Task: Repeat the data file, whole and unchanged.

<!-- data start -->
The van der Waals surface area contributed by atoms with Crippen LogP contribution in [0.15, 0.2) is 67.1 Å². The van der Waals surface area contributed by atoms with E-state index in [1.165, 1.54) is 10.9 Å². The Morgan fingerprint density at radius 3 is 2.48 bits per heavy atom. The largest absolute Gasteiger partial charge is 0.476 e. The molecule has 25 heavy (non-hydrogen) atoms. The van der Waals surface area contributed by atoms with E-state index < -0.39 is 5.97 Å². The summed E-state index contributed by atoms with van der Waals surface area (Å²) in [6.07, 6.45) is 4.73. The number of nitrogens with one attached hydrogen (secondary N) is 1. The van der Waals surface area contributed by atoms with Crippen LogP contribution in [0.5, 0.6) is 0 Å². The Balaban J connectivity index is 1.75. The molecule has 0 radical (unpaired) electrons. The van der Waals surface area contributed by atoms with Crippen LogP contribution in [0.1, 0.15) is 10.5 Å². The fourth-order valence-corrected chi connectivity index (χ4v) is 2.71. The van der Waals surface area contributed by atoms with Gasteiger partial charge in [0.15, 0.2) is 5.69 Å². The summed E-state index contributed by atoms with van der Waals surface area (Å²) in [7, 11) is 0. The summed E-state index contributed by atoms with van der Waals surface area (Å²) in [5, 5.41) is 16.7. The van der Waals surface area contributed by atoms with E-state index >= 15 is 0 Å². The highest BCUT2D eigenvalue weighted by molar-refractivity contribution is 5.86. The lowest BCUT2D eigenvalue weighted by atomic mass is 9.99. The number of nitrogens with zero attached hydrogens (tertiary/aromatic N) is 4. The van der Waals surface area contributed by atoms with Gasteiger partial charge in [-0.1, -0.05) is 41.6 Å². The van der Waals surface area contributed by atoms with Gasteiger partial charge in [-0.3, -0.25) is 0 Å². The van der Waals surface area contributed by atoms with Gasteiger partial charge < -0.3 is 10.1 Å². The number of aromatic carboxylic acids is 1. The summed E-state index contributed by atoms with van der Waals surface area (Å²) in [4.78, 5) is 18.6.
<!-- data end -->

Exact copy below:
The van der Waals surface area contributed by atoms with Crippen LogP contribution in [0.15, 0.2) is 67.1 Å². The van der Waals surface area contributed by atoms with E-state index in [1.165, 1.54) is 10.9 Å². The Morgan fingerprint density at radius 3 is 2.48 bits per heavy atom. The largest absolute Gasteiger partial charge is 0.476 e. The molecule has 25 heavy (non-hydrogen) atoms. The van der Waals surface area contributed by atoms with E-state index < -0.39 is 5.97 Å². The summed E-state index contributed by atoms with van der Waals surface area (Å²) in [6.07, 6.45) is 4.73. The number of nitrogens with one attached hydrogen (secondary N) is 1. The van der Waals surface area contributed by atoms with Crippen LogP contribution in [0.5, 0.6) is 0 Å². The Balaban J connectivity index is 1.75. The molecule has 0 radical (unpaired) electrons. The van der Waals surface area contributed by atoms with Crippen LogP contribution in [0.1, 0.15) is 10.5 Å². The fourth-order valence-corrected chi connectivity index (χ4v) is 2.71. The van der Waals surface area contributed by atoms with Gasteiger partial charge in [0.15, 0.2) is 5.69 Å². The summed E-state index contributed by atoms with van der Waals surface area (Å²) in [7, 11) is 0. The summed E-state index contributed by atoms with van der Waals surface area (Å²) in [5, 5.41) is 16.7. The van der Waals surface area contributed by atoms with E-state index >= 15 is 0 Å². The highest BCUT2D eigenvalue weighted by molar-refractivity contribution is 5.86. The lowest BCUT2D eigenvalue weighted by atomic mass is 9.99. The number of nitrogens with zero attached hydrogens (tertiary/aromatic N) is 4. The van der Waals surface area contributed by atoms with Gasteiger partial charge in [-0.1, -0.05) is 41.6 Å². The van der Waals surface area contributed by atoms with Gasteiger partial charge in [-0.3, -0.25) is 0 Å². The van der Waals surface area contributed by atoms with Gasteiger partial charge < -0.3 is 10.1 Å². The number of aromatic carboxylic acids is 1. The summed E-state index contributed by atoms with van der Waals surface area (Å²) in [4.78, 5) is 18.6.